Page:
Thursday, July 17, 2008

Layout breakdowns - Dialogue mouths

these 2 frames will barely register; they are just there to connect George's pose from the last scene into his main pose in the new scene. It's a hook up that by today's regulations doesn't hook up. But in motion and cuts it works.

Here's the key pose that's based on the storyboard pose. Below are some breakdowns of main mouth positions created in layout. They all work within the emotion of the key pose but accent and color the dialogue.

In most cartoons the same few mouth shapes are used over and over again. This looks robotic to me-even in fully animated features there is an obvious formula for lip synch.

I like to design every dialogue scene based on who the character is, and how he feels at that moment. I listen to the track, close my eyes and imagine the character. Then I draw the appropriate mouths. It's a lot of fun to custom design mouths.

What I do before I design mouth shapes is write out the dialogue and figure out where the accents are. The accents are usually vowels and that is where the biggest open mouths will be.

Since this is limited animation, I plan to reuse certain mouth shapes in different orders for different words. That's why I write out the dialogue. Above the dialogue I assign which mouth shape I'm gonna use. Each mouth shape has a letter or 2 that phonetically describes the sound.This is not your normal "O" mouth, obviously. I just thought I would do something related to the key mouth shape.
"OO" mouths work best when preceded by an "O" mouth. The O provides a quick accent that helps you notice the "OO".

"I" mouths are long and tall, just like the letter itself.

"T" 's can be used for "N", "G" and some other letters.

"M" can also be used for "B" and "P", although you can make a separate mouth for each that build in intensity.



Ryan G. said...

The first time I did a 2d lip sync I drew each tooth seperate. When it was animated it looked like the guy was chewing marbles. It helped to solidify the teeth into one form. Do you switch back from solid teeth forms for quick mouth shapes and individual teeth (like you have on George)for longer held poses?

Sven Hoek said...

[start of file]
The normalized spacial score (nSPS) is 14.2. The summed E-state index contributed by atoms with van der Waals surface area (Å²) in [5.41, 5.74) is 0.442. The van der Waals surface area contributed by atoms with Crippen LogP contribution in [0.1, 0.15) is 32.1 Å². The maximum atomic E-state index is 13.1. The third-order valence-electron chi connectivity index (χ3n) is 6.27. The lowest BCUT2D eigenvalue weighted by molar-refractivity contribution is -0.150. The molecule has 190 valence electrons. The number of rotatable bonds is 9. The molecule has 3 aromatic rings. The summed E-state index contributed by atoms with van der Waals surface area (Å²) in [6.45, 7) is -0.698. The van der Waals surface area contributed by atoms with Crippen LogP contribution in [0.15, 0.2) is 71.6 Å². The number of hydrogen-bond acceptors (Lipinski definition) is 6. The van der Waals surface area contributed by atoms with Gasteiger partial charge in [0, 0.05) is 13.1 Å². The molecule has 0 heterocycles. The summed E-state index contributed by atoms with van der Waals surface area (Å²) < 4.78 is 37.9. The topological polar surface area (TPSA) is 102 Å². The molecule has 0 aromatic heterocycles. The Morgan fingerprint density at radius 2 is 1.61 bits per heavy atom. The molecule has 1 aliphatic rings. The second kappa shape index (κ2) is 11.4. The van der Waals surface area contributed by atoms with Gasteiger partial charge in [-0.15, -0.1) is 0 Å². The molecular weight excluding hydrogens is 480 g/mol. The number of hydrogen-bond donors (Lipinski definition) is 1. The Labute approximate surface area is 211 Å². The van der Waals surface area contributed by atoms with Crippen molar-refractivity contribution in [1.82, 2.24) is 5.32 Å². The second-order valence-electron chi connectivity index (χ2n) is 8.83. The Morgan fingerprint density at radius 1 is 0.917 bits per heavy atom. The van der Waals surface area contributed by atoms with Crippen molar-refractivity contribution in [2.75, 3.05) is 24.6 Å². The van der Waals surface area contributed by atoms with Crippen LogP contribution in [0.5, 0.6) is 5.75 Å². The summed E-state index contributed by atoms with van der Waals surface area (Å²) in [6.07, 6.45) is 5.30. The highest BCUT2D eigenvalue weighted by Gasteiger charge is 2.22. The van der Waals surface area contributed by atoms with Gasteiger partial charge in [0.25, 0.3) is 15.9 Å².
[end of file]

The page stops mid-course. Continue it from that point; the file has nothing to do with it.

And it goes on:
Love it!! LOVE IT!!!!

trevor said...

You know, it took me ten years before I realized that Ren and Stimpy was limited animation. That's a testament to your artistry, John.

And thanks for explaining this so clearly. You really need to put out a book.

- trevor.

Jim Rockford said...

The incredible array of unique expressions you think up for George amazes me!
Those drawings powerfully convey the intensity of George Liqours emotions.
I love how your characters actually have personalitys and ACT!

I cant wait to see this show.

Caleb said...

Modern cartoons are so boring when the characters talk, like a puppeteer with a broken hand. Thanks a lot for all of the great info on this site, John. I remember how bland 80's cartoons were before new adventures of mighty mouse and then again until Ren & Stimpy and then again with George Liquor on the internet. I'm still laughing at the gag where George unhinges his jaw to cram in a giant ball of bacon, and that was ten years ago. Thanks again.

PCUnfunny said...

The expressions you come up with John just blow my mind. In general, the acting your cartoons has re-inforced the idea that characters can be entertaining even when they are just talking. You can't do that with any other flat cartoon today, they too boring to watch.

sunny kharbanda said...

Now THIS is animation!
Thanks for bringing it back, John!

Raff said...

When it comes to things like Mabel Sc5 3 and 4b, you're the only game in town. I don't think anyone else can pull that off, and I wish other people would stop trying to imitate it. It has to come from a personal place.

Mitch K said...

I hate getting hook-up revisions for scenes that already hook up...

Sandy Pants said...

I want to learn to draw like that. I can't for the life of me make faces that expressive! I tried!

Mitch L said...

This is helpful! Great posts!

Ignacio Ochoa said...

Hi John. I am animator from Argentina. I visit you blog every day since 1 year ago, and I can learn a lot. Thanks for sharing you great stuff. If you have a time, you can visit my new blog, there I post three little videos with my works, and some of argentine animation.
Thank you again. ( Sorry about my english)

Gabriele_Gabba said...

Ooo interesting, i never realised until now that i should keep continuety in my shots with lip sync too! Personally i prefer the way you approach lip sync. This formula mouth shape stuff bugs me too, especially when its driven by weak automated flash (program) these days. Can't wait till i get to see this episode of George. Good luck John and thanks for the help!

patrick said...

glad you touched on cutting!